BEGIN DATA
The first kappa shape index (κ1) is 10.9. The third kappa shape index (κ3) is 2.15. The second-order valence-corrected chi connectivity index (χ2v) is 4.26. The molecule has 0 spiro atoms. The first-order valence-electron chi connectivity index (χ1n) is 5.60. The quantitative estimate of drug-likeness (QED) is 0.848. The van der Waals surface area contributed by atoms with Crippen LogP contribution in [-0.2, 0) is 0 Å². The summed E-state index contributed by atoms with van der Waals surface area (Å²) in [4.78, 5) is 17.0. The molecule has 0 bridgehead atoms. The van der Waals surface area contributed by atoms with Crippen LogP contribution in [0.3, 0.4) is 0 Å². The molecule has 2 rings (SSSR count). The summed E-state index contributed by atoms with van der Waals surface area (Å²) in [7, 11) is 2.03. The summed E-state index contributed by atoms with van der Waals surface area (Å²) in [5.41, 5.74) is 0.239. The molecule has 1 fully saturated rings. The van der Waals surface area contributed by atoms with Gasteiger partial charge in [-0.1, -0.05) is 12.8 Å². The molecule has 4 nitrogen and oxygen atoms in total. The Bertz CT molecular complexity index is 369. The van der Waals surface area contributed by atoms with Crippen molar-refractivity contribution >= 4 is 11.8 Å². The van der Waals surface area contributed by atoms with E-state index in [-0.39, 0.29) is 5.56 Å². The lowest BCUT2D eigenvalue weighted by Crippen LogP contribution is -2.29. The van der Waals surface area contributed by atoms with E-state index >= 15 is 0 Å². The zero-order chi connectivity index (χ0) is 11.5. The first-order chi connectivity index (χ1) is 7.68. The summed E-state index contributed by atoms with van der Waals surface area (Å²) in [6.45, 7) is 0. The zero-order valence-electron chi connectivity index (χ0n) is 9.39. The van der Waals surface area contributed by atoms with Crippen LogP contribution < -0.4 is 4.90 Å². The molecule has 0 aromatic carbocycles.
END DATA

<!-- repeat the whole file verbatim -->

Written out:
The first kappa shape index (κ1) is 10.9. The third kappa shape index (κ3) is 2.15. The second-order valence-corrected chi connectivity index (χ2v) is 4.26. The molecule has 0 spiro atoms. The first-order valence-electron chi connectivity index (χ1n) is 5.60. The quantitative estimate of drug-likeness (QED) is 0.848. The van der Waals surface area contributed by atoms with Crippen LogP contribution in [-0.2, 0) is 0 Å². The summed E-state index contributed by atoms with van der Waals surface area (Å²) in [4.78, 5) is 17.0. The molecule has 0 bridgehead atoms. The van der Waals surface area contributed by atoms with Crippen LogP contribution in [0.3, 0.4) is 0 Å². The molecule has 2 rings (SSSR count). The summed E-state index contributed by atoms with van der Waals surface area (Å²) in [7, 11) is 2.03. The summed E-state index contributed by atoms with van der Waals surface area (Å²) in [5.41, 5.74) is 0.239. The molecule has 1 fully saturated rings. The van der Waals surface area contributed by atoms with Gasteiger partial charge in [-0.1, -0.05) is 12.8 Å². The molecule has 4 nitrogen and oxygen atoms in total. The Bertz CT molecular complexity index is 369. The van der Waals surface area contributed by atoms with Crippen molar-refractivity contribution >= 4 is 11.8 Å². The van der Waals surface area contributed by atoms with E-state index in [-0.39, 0.29) is 5.56 Å². The lowest BCUT2D eigenvalue weighted by Crippen LogP contribution is -2.29. The van der Waals surface area contributed by atoms with E-state index >= 15 is 0 Å². The zero-order chi connectivity index (χ0) is 11.5. The first-order chi connectivity index (χ1) is 7.68. The summed E-state index contributed by atoms with van der Waals surface area (Å²) in [6.45, 7) is 0. The zero-order valence-electron chi connectivity index (χ0n) is 9.39. The van der Waals surface area contributed by atoms with Crippen LogP contribution < -0.4 is 4.90 Å². The molecule has 0 aromatic carbocycles.